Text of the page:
Supporting a Catholic Identity in Healthcare

“Not only can faith and reason never be at odds with one another but they mutually support each other, for on the one hand right reason established the foundations of the faith and, illuminated by its light, develops the science of divine things; on the other hand, faith delivers reason from errors and protects it and furnishes it with knowledge of many kinds.”

– Vatican I, Session 3, Chapter 4, #10 – 24 April 1870

Upon the publication of Pope Francis’s encyclical, Laudato Si, many Catholics as well as non-Catholics felt the pope should focus on religion and had no right to comment on the science concerning the environment. However, this is why religion exists. Where spirituality is critical in encouraging us toward divine union, spirituality by itself, asks nothing of us and fails to challenge us. But religion does. It asks us to be greater men and women, and even greater scientists. Religion and science cannot and should not exist without one another and there is no greater mind than one who can be in awe of the marvels of science while concurrently give thanks to the Creator. This is why the Catholic Church sees no conflict between faith and reason despite the hostility that undoubtedly exists.  According to Father Tadeusz Pacholczy, “one reason for such hostility is that religion often purifies science by insisting on the primacy of ethics.” Indeed, religion combined with science continually challenges us to discern what power we have at our disposal and which powers should be utilized.

This is even more imperative when dealing with the science of medicine. Imagine the damage to the fragility of the human heart, mind and body in a world of medicine without ethos.  And this is why the Catholic Identity must be supported in healthcare. For the ethos of the Catholic Church is based, first and foremost, on the belief that to preserve the dignity of every individual man, woman and child is the foundation of a moral society. It asks that we serve to raise others up. It asks that we never shy away from another’s sufferings.  It asks that we look at life as the most sacred of all gifts, regardless of the circumstances. It asks that we be charitable while simultaneously offering hope for self-reliance. It asks that we encourage the health of the family in order to affect greater health for our society. And finally, it asks that we protect the human heart and promote authentic, whole and comprehensive healing. Yes, it often asks us to rise up and face challenging situations but also asks us to answer with compassion, understanding and a call upon divine grace.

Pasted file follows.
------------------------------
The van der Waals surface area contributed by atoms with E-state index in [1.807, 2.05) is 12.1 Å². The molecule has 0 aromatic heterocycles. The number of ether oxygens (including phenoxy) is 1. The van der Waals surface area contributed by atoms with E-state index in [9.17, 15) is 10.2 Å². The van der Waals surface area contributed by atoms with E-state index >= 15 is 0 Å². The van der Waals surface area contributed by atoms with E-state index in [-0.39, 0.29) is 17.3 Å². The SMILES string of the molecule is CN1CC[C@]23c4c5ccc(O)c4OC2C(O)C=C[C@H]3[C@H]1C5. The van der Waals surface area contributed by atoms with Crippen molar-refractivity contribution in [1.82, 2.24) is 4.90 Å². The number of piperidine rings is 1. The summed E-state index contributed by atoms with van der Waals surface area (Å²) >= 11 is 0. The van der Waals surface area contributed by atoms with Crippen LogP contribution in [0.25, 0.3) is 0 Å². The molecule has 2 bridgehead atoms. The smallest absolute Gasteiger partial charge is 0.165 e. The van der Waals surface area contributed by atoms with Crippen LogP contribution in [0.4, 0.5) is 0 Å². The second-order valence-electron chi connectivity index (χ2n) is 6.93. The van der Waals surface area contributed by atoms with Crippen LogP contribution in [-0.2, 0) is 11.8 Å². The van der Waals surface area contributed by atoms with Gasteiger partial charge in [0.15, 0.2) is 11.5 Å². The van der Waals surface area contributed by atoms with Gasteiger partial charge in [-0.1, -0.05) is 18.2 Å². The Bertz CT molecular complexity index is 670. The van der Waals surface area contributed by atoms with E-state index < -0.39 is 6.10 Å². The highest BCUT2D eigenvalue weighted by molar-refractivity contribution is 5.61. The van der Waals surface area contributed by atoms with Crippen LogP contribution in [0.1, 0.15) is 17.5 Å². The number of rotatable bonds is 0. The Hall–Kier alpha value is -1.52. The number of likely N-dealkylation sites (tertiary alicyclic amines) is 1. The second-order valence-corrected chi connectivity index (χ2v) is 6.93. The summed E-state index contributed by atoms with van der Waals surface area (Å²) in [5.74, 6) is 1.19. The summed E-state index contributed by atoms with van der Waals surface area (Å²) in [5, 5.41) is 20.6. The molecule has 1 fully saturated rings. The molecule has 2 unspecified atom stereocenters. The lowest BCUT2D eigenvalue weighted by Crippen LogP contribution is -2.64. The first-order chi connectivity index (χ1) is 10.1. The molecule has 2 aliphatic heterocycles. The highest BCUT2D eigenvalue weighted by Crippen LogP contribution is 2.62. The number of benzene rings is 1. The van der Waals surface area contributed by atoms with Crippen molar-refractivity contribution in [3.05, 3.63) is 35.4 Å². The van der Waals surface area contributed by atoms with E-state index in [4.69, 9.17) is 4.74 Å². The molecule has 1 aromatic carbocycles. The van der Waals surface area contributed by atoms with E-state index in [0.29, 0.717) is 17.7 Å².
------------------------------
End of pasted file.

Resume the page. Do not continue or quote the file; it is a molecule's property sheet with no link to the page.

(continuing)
For these reasons, it is imperative that this identity flourish. Thus we are asking that you support the Catholic Healthcare Guild in promoting this vital ethos of healthcare. 

Upcoming Catholic Healthcare Guild Events:

Living a Catholic Identity in Healthcare
Join a panel of healthcare professionals to discuss the blessings and challenges of living a Catholic Identity in healthcare
October 22, 2015
6:30 pm
Santa Rita Restaurant
1206 W. 38th Street
Austin, TX

Catholic Healthcare Guild's Member's Epiphany Social
Saturday, January 9, 2016
Mass at St. John Neumann Parish 5:30 pm
Followed by a reception, details TBD

The Catholic Healthcare Guild's Annual White Mass and Healing Service
Thursday, February 11, 2016
6:30 pm
St. Louis the King Parish
7601 Burnet Road
Austin, TX

The Physical Sufferings of the Passion
Join the Catholic Healthcare Guild for a journey through the Stations of the Cross with an emphasis on the physical aspects of Jesus' suffering
Lent 2016

More Service

Call for Vignettes

The journal Christian Bioethics is seeking a series of narrative vignettes from practitioners as well as patients describing their trials within a health care setting.


Exploring Seton's heritage of service to the poor

About 40 employees of Seton Healthcare Family boarded a bus on June 17th to take a pilgrimage back in time.

Directory of Catholic Healthcare Professionals
“The vocation of the physician is a calling by God. From the sacredness of the medical profession springs the Hippocratic Oath... This is not an oath made to a patient; it is an oath addressed directly to God.”
—Cardinal Javier Lozano Barragan for JPII, CMA annual meeting, 2000